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Basil, also called Ocimum basilicum, belongs to the Labiatae or Lamiaceae family, along with sage, mint, and deadnettle. This is a very popular herb used in many recipes, with an amazing aroma and flavor. The sweet basil cultivars have a particularly attractive flavor.
This plant family is a big one, containing other plants like savory, perilla, hyssop, marjoram, thyme, lavender, and oregano.
It is usually used in different salads like Caprese, in stews, soups, and pesto, either fresh or dried, the leaves being the ones that would usually become a part of the different recipes. You can usually find ground dried leaves sold in most food stores.
The seeds of this herb are also very nutritious and can be soaked in water and used in all kinds of gelatinous drinks or desserts.
Can dogs eat basil?
Yes, dogs can, up to a point, eat basil safely. It won’t be toxic and will even feature some health benefits Your pet can eat both dried leaves and fresh ones from basil. Even though the plant isn’t toxic and will come with a handful of benefits, dogs don’t have a lot to gain from this particular ingredient. So is it beneficial enough to add to a pet’s diet?
In terms of its nutritional value, yes, basil will be a great ingredient for dogs, since their digestive system can handle both plant material and fiber, and carbohydrates. This is also the case for cats, that would also have a lot to gain from basil. They will get the needed minerals, but also vitamins like vitamins A, B complex, C, and E.
Some professional websites built around dogs say that basil comes with an impressive level of antioxidants that can prevent a lot of illnesses like cancer. Eating this plant will also ease arthritis pain in older dogs, will calm an anxious dog, and will prevent cellular damage.
Along with oregano, this plant also has strong anti-inflammatory properties due to its consistent content of beta-caryophyllene.
Also, some vets will praise this herb for its antiviral and antimicrobial properties for humans and pets alike. It is also known to repel most insects and has an antifungal property.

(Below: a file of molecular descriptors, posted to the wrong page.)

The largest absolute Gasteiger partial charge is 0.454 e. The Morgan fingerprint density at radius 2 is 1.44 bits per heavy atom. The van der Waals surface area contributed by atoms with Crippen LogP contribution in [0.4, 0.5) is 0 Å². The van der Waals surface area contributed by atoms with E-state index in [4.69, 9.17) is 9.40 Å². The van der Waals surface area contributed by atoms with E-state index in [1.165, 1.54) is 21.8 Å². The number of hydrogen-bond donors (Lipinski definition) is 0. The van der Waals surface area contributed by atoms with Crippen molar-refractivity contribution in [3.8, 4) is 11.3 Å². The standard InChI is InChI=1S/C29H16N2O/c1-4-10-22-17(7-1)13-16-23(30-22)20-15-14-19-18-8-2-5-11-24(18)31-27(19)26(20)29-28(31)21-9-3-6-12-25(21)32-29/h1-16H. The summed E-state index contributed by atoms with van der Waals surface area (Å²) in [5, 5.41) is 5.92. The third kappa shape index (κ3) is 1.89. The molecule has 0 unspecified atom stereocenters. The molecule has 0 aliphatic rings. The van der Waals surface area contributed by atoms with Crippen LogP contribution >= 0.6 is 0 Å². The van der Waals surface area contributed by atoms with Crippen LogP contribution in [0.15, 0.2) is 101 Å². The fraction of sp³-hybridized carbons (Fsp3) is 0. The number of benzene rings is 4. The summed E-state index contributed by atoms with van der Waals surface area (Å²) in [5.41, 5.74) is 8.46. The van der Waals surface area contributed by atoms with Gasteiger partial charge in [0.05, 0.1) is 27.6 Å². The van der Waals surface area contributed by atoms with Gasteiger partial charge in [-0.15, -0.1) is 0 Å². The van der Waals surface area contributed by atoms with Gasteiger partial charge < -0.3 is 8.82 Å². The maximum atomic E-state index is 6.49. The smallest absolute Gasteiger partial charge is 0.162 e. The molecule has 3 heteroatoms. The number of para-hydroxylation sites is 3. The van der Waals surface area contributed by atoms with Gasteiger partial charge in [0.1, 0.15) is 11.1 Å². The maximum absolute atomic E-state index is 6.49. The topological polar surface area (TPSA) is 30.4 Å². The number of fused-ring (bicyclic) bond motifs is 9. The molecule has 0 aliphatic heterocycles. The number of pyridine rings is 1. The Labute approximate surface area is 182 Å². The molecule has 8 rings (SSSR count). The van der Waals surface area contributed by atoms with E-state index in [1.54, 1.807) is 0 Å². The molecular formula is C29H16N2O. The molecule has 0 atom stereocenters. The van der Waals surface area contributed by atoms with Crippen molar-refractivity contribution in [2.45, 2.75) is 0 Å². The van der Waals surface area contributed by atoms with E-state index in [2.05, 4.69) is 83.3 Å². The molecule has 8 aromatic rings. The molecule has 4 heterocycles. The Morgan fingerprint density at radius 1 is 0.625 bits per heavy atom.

With all these benefits taken into account, dogs should still eat only a small quantity of this plant on rare occasions, and the quantity should include the fresh wild basil leaves the animal might ingest while outside.
If your dog doesn’t seem to like basil at all but you still want to add a small quantity to the pet’s diet, then you can chop it into small pieces and then sprinkle it on their foods. You can even try to make a pet-safe pesto, which shouldn’t include harmful ingredients like onions or garlic.
Small quantities of basil are great for your dog, but when the pet eats too much, it can experience side effects like diarrhea, vomiting, or an upset stomach.
As always, start with a small quantity when adding this plant for the first time to your dog’s meals and build up from there, to make sure that the pet isn’t allergic to the herb.
Basil and dogs
Basil has such positive effects on most dogs, that all kinds of products featuring this ingredient in one form or another have started to pop up on the market.
If you want to get some types of food products with basil for the dog, try one of the brands below, as they are considered safe.
- The Honest Kitchen Human Grade Dehydrated Grain Free
- Basil and Baxter Peanut Butter Train Treat
- Nutro Ultra Grain-Free Filets in Gravy Wet
- NUTRO Ultra Grain-Free Dry
This herb is also known for its therapeutic properties, aside from its extensive culinary usage. It is also used in different religious rituals and social activities.
The most common basil species used for culinary purposes are the globe, purple, lettuce leaf, Persian dark opal, cinnamon, anise, Thai, and Rubin, among others.
Basil isn’t bad for dogs even when concentrated in essential oils. It will not harm these pets as long as they aren’t allergic to the plant. Even though the plant isn’t considered toxic, you should limit its intake and only limit it to occasional treats and not a regular part of a dog’s diet.